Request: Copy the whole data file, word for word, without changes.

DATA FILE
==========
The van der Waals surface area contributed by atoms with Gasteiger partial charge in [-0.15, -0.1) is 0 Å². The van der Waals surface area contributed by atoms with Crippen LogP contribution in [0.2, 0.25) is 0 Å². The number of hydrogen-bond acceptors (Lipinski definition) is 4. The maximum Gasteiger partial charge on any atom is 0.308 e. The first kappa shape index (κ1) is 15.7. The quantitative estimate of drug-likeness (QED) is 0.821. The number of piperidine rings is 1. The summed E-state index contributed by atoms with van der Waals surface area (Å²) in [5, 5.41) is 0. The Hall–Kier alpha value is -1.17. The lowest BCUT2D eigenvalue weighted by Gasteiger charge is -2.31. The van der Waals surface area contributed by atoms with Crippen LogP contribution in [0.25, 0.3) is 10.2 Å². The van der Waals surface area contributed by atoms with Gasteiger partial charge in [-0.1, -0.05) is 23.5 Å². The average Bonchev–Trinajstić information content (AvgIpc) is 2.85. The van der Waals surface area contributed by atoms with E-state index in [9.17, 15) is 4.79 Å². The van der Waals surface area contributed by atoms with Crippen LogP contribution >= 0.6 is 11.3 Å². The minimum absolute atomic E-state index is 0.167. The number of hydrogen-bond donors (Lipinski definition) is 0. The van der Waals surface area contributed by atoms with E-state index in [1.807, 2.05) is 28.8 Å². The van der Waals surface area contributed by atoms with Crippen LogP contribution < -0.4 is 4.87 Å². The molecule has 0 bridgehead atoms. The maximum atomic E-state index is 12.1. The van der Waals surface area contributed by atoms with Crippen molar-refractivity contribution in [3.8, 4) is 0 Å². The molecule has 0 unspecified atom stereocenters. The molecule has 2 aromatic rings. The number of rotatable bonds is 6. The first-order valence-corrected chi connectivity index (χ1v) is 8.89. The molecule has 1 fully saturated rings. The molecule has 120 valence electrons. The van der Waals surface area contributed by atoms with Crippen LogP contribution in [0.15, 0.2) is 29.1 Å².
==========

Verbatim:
The van der Waals surface area contributed by atoms with Gasteiger partial charge in [-0.15, -0.1) is 0 Å². The van der Waals surface area contributed by atoms with Crippen LogP contribution in [0.2, 0.25) is 0 Å². The number of hydrogen-bond acceptors (Lipinski definition) is 4. The maximum Gasteiger partial charge on any atom is 0.308 e. The first kappa shape index (κ1) is 15.7. The quantitative estimate of drug-likeness (QED) is 0.821. The number of piperidine rings is 1. The summed E-state index contributed by atoms with van der Waals surface area (Å²) in [5, 5.41) is 0. The Hall–Kier alpha value is -1.17. The lowest BCUT2D eigenvalue weighted by Gasteiger charge is -2.31. The van der Waals surface area contributed by atoms with Crippen LogP contribution in [0.25, 0.3) is 10.2 Å². The van der Waals surface area contributed by atoms with Gasteiger partial charge in [-0.1, -0.05) is 23.5 Å². The average Bonchev–Trinajstić information content (AvgIpc) is 2.85. The van der Waals surface area contributed by atoms with E-state index in [9.17, 15) is 4.79 Å². The van der Waals surface area contributed by atoms with Crippen LogP contribution >= 0.6 is 11.3 Å². The minimum absolute atomic E-state index is 0.167. The number of hydrogen-bond donors (Lipinski definition) is 0. The van der Waals surface area contributed by atoms with E-state index in [1.807, 2.05) is 28.8 Å². The van der Waals surface area contributed by atoms with Crippen LogP contribution < -0.4 is 4.87 Å². The molecule has 0 bridgehead atoms. The maximum atomic E-state index is 12.1. The van der Waals surface area contributed by atoms with Crippen molar-refractivity contribution in [3.8, 4) is 0 Å². The molecule has 0 unspecified atom stereocenters. The molecule has 2 aromatic rings. The number of rotatable bonds is 6. The first-order valence-corrected chi connectivity index (χ1v) is 8.89. The molecule has 1 fully saturated rings. The molecule has 120 valence electrons. The van der Waals surface area contributed by atoms with Crippen LogP contribution in [0.15, 0.2) is 29.1 Å².